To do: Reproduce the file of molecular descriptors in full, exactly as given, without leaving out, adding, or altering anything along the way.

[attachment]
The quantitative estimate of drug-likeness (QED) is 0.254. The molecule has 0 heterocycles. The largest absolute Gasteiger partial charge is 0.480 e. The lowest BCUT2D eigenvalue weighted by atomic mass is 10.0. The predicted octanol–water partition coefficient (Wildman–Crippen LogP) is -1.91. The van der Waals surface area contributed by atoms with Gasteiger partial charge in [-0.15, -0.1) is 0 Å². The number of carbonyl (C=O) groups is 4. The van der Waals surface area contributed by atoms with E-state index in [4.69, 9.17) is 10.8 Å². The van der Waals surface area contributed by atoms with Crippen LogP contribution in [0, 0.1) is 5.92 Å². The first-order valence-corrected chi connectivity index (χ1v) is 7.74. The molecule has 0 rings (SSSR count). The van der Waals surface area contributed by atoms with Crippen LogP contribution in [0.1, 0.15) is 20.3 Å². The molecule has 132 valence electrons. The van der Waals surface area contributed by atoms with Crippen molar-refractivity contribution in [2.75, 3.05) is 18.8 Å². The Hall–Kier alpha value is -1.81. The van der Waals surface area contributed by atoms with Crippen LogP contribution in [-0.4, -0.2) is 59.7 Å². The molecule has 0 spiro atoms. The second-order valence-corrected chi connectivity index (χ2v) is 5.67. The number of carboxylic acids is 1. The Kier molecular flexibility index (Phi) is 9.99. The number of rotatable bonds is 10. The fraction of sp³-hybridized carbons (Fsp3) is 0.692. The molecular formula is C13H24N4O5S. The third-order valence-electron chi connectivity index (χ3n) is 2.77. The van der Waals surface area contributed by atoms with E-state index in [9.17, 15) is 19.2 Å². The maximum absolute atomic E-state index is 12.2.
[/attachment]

The quantitative estimate of drug-likeness (QED) is 0.254. The molecule has 0 heterocycles. The largest absolute Gasteiger partial charge is 0.480 e. The lowest BCUT2D eigenvalue weighted by atomic mass is 10.0. The predicted octanol–water partition coefficient (Wildman–Crippen LogP) is -1.91. The van der Waals surface area contributed by atoms with Gasteiger partial charge in [-0.15, -0.1) is 0 Å². The number of carbonyl (C=O) groups is 4. The van der Waals surface area contributed by atoms with E-state index in [4.69, 9.17) is 10.8 Å². The van der Waals surface area contributed by atoms with Crippen LogP contribution in [0, 0.1) is 5.92 Å². The first-order valence-corrected chi connectivity index (χ1v) is 7.74. The molecule has 0 rings (SSSR count). The van der Waals surface area contributed by atoms with Crippen LogP contribution in [0.1, 0.15) is 20.3 Å². The molecule has 132 valence electrons. The van der Waals surface area contributed by atoms with Crippen molar-refractivity contribution in [2.75, 3.05) is 18.8 Å². The Hall–Kier alpha value is -1.81. The van der Waals surface area contributed by atoms with Crippen LogP contribution in [-0.4, -0.2) is 59.7 Å². The molecule has 0 spiro atoms. The second-order valence-corrected chi connectivity index (χ2v) is 5.67. The number of carboxylic acids is 1. The Kier molecular flexibility index (Phi) is 9.99. The number of rotatable bonds is 10. The fraction of sp³-hybridized carbons (Fsp3) is 0.692. The molecular formula is C13H24N4O5S. The third-order valence-electron chi connectivity index (χ3n) is 2.77. The van der Waals surface area contributed by atoms with E-state index in [9.17, 15) is 19.2 Å². The maximum absolute atomic E-state index is 12.2.